New Restaurants to Try in Midtown

Jan 13

2:30 PM

By Erin Piscopink

Tagged: All Neighborhoods

Read the Free Press article in its original format HERE

New Restaurants to Try in Midtown

Sylvia Rector for
The Detroit Free Press

Don't miss the opportunity to try a new restaurant when you make your annual trek to the North American International Auto Show in Detroit. A wide range of places to eat have opened in the city since last year's show, so you'll have plenty of choices.

A great place to head is Midtown, where new businesses, restaurants, bars, entertainment venues and residential developments are proliferating like few other places in the city.

Here are five Midtown dining spots — from date-worthy destinations to affordable little carry-outs — that added flavor, variety and fun to Detroit's restaurant scene in 2013.

The Grille Midtown
Its casually upscale atmosphere, from-scratch kitchen and diverse American menu make the handsome new Grille a welcome addition to Midtown. The softly lit, atmospheric dining room is sleek and relaxed with dark wood floors, a high black ceiling and sophisticated gray walls hung with glossy photos of automobile grills — the inspiration for the restaurant's name. Chef Kevin Browne's dinner menu lets guests dine up the scale or down, from steaks and char-grilled double-cut lamb chops with chimichurri sauce to a juicy prime burger on house-made brioche bun. The large lunch menu offers a wide array of salads and sandwiches. Service is warm and friendly, and the soft, plush seats at the luxuriously long bar invite you to sit and stay awhile. Owned by sisters Cristina and Stefanie Byrd and their cousin, Lester Byrd, the restaurant is located in the same block as Great Lakes Coffee Roasting Co. and the new Garden Theatre entertainment venue. Lunch-dinner Monday-Friday, dinner Saturday, closed Sunday. (3919 Woodward; 313-832-0892; www.thegrillemidtown.com)

La Feria
This tiny, welcoming spot on Cass Avenue offers a flavorful array of simple, authentic Spanish tapas, from traditional tortilla Espanola (potato-and-onion omelet) and salty-sweet bacon-wrapped dates to charcuterie, savory bowls of mussels and snack-size skewers of grilled meats — most priced $4-$7. Drinks include about 20 wines along with cocktails, espresso drinks and beer. La Feria, meaning "the fair," was named for a famous annual fair in Seville, Spain, the hometown of co-owner Pilar Baron-Hidalgo, who wanted to give Detroiters a taste of her hometown's food and hospitality. The pretty dining room is done in white with accents of bright blue and saffron. This delightful, popular spot seats just 35, so you might have a wait. Vegetarian friendly. Lunch and dinner (but closed 3-5 p.m.) Monday-Saturday. (4130 Cass; 313-285-9081; www.laferiadetroit.com)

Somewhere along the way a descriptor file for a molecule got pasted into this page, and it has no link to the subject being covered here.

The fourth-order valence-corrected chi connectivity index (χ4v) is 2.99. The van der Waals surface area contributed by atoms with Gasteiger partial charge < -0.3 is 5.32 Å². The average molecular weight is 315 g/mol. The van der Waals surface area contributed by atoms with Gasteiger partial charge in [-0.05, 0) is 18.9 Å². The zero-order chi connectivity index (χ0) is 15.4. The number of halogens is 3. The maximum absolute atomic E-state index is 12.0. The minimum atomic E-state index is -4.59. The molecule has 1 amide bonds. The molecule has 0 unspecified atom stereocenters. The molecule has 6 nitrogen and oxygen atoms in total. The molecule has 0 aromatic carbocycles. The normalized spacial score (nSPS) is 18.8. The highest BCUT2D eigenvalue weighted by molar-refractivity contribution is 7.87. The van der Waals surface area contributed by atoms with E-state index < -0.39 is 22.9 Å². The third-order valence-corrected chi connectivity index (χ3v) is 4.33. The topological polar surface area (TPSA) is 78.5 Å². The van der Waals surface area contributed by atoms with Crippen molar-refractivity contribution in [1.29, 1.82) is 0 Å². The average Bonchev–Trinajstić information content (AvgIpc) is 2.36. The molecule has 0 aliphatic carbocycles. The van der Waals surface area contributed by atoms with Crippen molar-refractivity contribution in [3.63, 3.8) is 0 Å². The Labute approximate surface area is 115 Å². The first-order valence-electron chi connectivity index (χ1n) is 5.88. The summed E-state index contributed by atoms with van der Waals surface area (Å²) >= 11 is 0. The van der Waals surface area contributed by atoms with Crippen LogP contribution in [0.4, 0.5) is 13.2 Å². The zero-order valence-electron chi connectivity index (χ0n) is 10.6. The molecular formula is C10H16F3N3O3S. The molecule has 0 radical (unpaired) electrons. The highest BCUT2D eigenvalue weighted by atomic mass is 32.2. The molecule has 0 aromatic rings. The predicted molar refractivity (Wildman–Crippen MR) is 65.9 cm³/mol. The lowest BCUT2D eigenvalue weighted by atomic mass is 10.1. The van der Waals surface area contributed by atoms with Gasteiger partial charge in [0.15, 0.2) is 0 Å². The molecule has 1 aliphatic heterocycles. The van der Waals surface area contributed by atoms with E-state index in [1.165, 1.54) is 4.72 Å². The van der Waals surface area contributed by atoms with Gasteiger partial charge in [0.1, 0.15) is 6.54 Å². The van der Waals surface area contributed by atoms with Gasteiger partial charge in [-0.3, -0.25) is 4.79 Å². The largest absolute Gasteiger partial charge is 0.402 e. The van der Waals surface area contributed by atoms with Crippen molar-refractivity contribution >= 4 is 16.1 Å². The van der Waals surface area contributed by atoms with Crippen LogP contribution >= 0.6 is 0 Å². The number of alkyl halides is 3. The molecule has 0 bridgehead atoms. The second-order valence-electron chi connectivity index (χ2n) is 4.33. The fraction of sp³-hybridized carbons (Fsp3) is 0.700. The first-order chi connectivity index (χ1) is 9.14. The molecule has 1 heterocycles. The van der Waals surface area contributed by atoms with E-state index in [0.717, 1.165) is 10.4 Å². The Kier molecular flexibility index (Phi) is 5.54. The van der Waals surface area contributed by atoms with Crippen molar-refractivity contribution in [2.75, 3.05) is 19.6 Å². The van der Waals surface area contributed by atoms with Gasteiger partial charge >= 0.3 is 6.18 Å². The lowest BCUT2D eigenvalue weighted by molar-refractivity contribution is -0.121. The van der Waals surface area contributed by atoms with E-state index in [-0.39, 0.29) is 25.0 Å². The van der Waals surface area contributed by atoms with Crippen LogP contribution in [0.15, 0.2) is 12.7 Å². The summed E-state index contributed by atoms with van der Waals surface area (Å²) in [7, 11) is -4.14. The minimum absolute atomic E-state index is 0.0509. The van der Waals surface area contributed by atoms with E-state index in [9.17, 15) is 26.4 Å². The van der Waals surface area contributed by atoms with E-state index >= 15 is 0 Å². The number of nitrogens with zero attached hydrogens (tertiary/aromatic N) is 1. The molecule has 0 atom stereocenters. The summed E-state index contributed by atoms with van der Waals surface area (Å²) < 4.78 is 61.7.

Go! Sy Thai
Part of the locally owned Sy Thai restaurant group, with three suburban locations, the Midtown shop is the first to feature a fast-casual format — meaning guests order at the counter and receive their freshly prepared food in only minutes. Go! Sy Thai's food is hot, fresh and delicious and served in very generous portions at bargain prices; most of the 22 entrées are just $7.50, whether you choose chicken, beef, shrimp, tofu or vegetarian versions. Soups, salads and small-plate starters — including spring rolls, vegetarian fresh rolls and chicken-and-mushroom crisp rolls — are $2.50-$6. Although the restaurant is geared to fast, easy carry-out, it also has seating for about 30 in its attractive urban-modern dining room. The menu is shorter than at other Sy Thai locations, but the recipes are identical, says owner Cedric Lee. With these flavors and prices, why would anyone get fast food? Open for lunch and dinner daily. (4240 Cass, 313-638-1467; www.gosythai.com)

Dangerously Delicious Pies
If you love really cool local bars and big ol' slices of main-dish and dessert pies, get yourself to Dangerously Delicious Pies right away. Located inside the Third Street Bar, this self-described "rock and roll pie shop" might sound flaky, but its pies are just scrumptious — baked from scratch on-site with tender house-made crusts and the freshest ingredients owners Don Duprie and Sam Wood can find. The sweet dessert pies (Try the Salted Caramel!) are not to be missed, but the real attractions are the savory deep-dish pies filled with meat and/or vegetables. From the frequently changing menu, look for the SMOG (for steak, mushrooms, onions and Gruyere), the barbecued pork, Hot Rod Potato or the Con-Quiche-Da-Door — a quiche with spinach, mushrooms, onions, Swiss, goat cheese and garlic. The shop opened in the Comet Bar in 2012 but moved to the more spacious Third Street kitchen last spring. Great pie, friendly bar; what's not to like? Typically open for lunch and dinner daily. (4626 Third Street at Forest; 313-727-7437; www.dangerouspiesdetroit.com)

Maccabees at Midtown
Set in the historic, 1920s-era Maccabees Building on Woodward, this American bistro has a dark, atmospheric interior with handsome metal cutwork chandeliers, a vintage bar and spacious booths. The bistro-style menu is huge. Go for one of the towering burgers, which arrive impaled with a hefty steak knife. Or try one of the restaurant's signature potato pancake sandwiches — knife-and-fork creations that replace sandwich bread with crispy potato cakes. Maccabees, which had its official opening last January, is across the street from the Detroit Institute of Arts and just a few doors from Wayne State University's welcome center. Lunch and dinner Monday-Saturday; brunch all day Sunday. (5057 Woodward; 313-831-9311; www.MaccabeesDetroit.com)